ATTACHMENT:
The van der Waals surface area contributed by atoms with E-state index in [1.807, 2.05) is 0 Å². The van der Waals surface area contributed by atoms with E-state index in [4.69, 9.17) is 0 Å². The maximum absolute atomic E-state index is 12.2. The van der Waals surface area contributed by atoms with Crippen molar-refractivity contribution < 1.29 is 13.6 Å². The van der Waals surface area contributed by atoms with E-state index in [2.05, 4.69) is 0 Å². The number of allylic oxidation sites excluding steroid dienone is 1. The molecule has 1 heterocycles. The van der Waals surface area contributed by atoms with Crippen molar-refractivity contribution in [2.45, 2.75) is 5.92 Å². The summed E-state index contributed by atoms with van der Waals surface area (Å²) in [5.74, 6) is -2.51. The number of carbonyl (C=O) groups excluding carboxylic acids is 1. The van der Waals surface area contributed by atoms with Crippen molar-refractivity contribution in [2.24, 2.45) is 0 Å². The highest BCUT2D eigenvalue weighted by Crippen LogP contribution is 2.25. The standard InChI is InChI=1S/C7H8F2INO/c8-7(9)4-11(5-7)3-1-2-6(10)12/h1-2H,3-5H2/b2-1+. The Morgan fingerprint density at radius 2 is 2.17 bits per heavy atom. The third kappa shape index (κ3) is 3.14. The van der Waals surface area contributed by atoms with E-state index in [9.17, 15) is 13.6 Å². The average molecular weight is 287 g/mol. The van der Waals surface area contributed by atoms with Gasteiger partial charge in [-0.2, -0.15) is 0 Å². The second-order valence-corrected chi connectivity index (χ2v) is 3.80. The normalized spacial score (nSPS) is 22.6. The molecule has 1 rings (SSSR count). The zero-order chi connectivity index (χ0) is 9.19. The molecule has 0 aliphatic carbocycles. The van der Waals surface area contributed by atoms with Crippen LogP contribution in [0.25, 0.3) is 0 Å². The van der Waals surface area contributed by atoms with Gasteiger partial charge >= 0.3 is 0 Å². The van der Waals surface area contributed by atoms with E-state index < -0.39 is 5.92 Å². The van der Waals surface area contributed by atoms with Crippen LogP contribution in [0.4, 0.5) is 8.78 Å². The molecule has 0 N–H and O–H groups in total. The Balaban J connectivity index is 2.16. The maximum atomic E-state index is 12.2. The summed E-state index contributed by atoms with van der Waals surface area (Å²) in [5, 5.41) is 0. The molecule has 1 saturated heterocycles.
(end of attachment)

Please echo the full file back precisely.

The van der Waals surface area contributed by atoms with E-state index in [1.807, 2.05) is 0 Å². The van der Waals surface area contributed by atoms with E-state index in [4.69, 9.17) is 0 Å². The maximum absolute atomic E-state index is 12.2. The van der Waals surface area contributed by atoms with Crippen molar-refractivity contribution < 1.29 is 13.6 Å². The van der Waals surface area contributed by atoms with E-state index in [2.05, 4.69) is 0 Å². The number of allylic oxidation sites excluding steroid dienone is 1. The molecule has 1 heterocycles. The van der Waals surface area contributed by atoms with Crippen molar-refractivity contribution in [2.45, 2.75) is 5.92 Å². The summed E-state index contributed by atoms with van der Waals surface area (Å²) in [5.74, 6) is -2.51. The number of carbonyl (C=O) groups excluding carboxylic acids is 1. The van der Waals surface area contributed by atoms with Crippen molar-refractivity contribution in [2.24, 2.45) is 0 Å². The highest BCUT2D eigenvalue weighted by Crippen LogP contribution is 2.25. The standard InChI is InChI=1S/C7H8F2INO/c8-7(9)4-11(5-7)3-1-2-6(10)12/h1-2H,3-5H2/b2-1+. The Morgan fingerprint density at radius 2 is 2.17 bits per heavy atom. The third kappa shape index (κ3) is 3.14. The van der Waals surface area contributed by atoms with E-state index in [9.17, 15) is 13.6 Å². The average molecular weight is 287 g/mol. The van der Waals surface area contributed by atoms with Gasteiger partial charge in [-0.2, -0.15) is 0 Å². The second-order valence-corrected chi connectivity index (χ2v) is 3.80. The normalized spacial score (nSPS) is 22.6. The molecule has 1 rings (SSSR count). The zero-order chi connectivity index (χ0) is 9.19. The molecule has 0 aliphatic carbocycles. The van der Waals surface area contributed by atoms with Crippen LogP contribution in [0.25, 0.3) is 0 Å². The van der Waals surface area contributed by atoms with Gasteiger partial charge >= 0.3 is 0 Å². The van der Waals surface area contributed by atoms with E-state index < -0.39 is 5.92 Å². The van der Waals surface area contributed by atoms with Crippen LogP contribution in [0.4, 0.5) is 8.78 Å². The molecule has 0 N–H and O–H groups in total. The Balaban J connectivity index is 2.16. The maximum atomic E-state index is 12.2. The summed E-state index contributed by atoms with van der Waals surface area (Å²) in [5, 5.41) is 0. The molecule has 1 saturated heterocycles.